Elixir of life, a mythical potion that, when drunk from a certain cup at a certain time, supposedly grants the drinker eternal life and/or eternal youth.
Ichor, is the ethereal golden fluid that is the blood of the gods and/or immortals. (Greek mythology)
Manna (also Mana), is an edible substance that, according to the Bible and the Quran. God provided for the Israelites during their travels in the desert.
Orichalcum, a metal mentioned in several ancient writings, including a story of Atlantis in the Critias dialogue, recorded by Plato. According to Critias, orichalcum was considered second only to gold in value, and was found and mined in many parts of Atlantis in ancient times.
Panacea, was supposed to be a remedy that would cure all diseases and prolong life indefinitely.
Prima materia (also Materia Prima or First Matter), is the ubiquitous starting material required for the alchemical magnum opus and the creation of the philosopher's stone. It is the primitive formless base of all matter similar to chaos, the quintessence, or aether.
Yliaster, is the formless base of all matter which is the raw material for the alchemical Great Work.
Cup of Jamshid, a cup of divination in the Persian mythology. It was long possessed by rulers of ancient Persia and was said to be filled with an elixir of immortality. The whole world was said to be reflected in it.
Gleipnir, the magic chain that bound the wolf Fenrir. It was light and thin as silk but strong as creation itself and made from six wonderful ingredients. (Norse mythology)
Hand of Glory, a disembodied pickled hand of a man who was hung alive. Said to have the power to unlock any door and, if a candle was placed within made from some body part of the same person, would freeze in place anyone who it was given to.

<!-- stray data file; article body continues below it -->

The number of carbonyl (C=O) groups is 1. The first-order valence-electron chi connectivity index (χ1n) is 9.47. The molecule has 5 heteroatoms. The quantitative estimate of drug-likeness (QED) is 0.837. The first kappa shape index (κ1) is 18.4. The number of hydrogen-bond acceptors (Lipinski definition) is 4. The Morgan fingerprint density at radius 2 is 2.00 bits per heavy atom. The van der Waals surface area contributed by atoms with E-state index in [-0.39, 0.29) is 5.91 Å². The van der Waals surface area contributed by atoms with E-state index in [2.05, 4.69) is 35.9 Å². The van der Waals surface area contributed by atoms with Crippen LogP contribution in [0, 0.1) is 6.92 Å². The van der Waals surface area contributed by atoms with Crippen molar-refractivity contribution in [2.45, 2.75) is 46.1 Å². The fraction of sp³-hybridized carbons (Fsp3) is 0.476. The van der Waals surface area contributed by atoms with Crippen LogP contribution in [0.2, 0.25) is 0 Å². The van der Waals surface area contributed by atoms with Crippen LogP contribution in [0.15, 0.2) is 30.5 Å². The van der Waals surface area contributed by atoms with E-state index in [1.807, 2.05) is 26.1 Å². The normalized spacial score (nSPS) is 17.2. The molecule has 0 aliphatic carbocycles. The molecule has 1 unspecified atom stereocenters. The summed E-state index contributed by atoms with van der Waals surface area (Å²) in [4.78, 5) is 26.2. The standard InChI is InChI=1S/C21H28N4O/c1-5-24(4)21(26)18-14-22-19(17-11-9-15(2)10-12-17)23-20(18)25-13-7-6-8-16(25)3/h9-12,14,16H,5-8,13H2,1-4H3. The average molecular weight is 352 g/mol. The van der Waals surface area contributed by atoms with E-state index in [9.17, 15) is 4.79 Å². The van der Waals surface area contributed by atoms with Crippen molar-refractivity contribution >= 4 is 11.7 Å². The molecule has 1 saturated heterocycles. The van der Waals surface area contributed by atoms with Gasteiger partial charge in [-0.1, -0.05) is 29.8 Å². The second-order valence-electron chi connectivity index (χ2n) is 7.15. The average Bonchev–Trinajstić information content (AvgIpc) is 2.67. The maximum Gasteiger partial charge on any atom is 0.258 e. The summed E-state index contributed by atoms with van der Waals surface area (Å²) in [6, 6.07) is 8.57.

Olivant, the horn of Roland, paladin of Charlemagne in the Song of Roland. It was won from the giant Jutmundus and is made of ivory. When blown, it is so loud that it kills birds flying in the sky and causes whole armies to rout.
Excalibur's scabbard, was said to have powers of its own. Injuries from losses of blood, for example, would not kill the bearer. In some telling, wounds received by one wearing the scabbard did not bleed at all. (Arthurian legend)
Bragi's harp, a magical golden harp given to Bragi by the dwarfs when he was born. (Norse mythology)
Kantele, Kalevala, the mage Väinämöinen makes the first kantele from the jawbone of a giant pike and a few hairs from Hiisi's stallion. The music it makes draws all the forest creatures near to wonder at its beauty. (Finnish mythology)
^D'après l'épigraphie cambodgienne du X° siècle, les rois des "Kambuja" prétendaient descendre d'un ancêtre mythique éponyme, le sage ermite Kambu, et de la nymphe céleste Mera, dont le nom a pu être forgé d'après l'appellation ethnique "khmèr" (George Coedes). ; See also: Indianised States of Southeast Asia, 1968, p 66, George Coedes.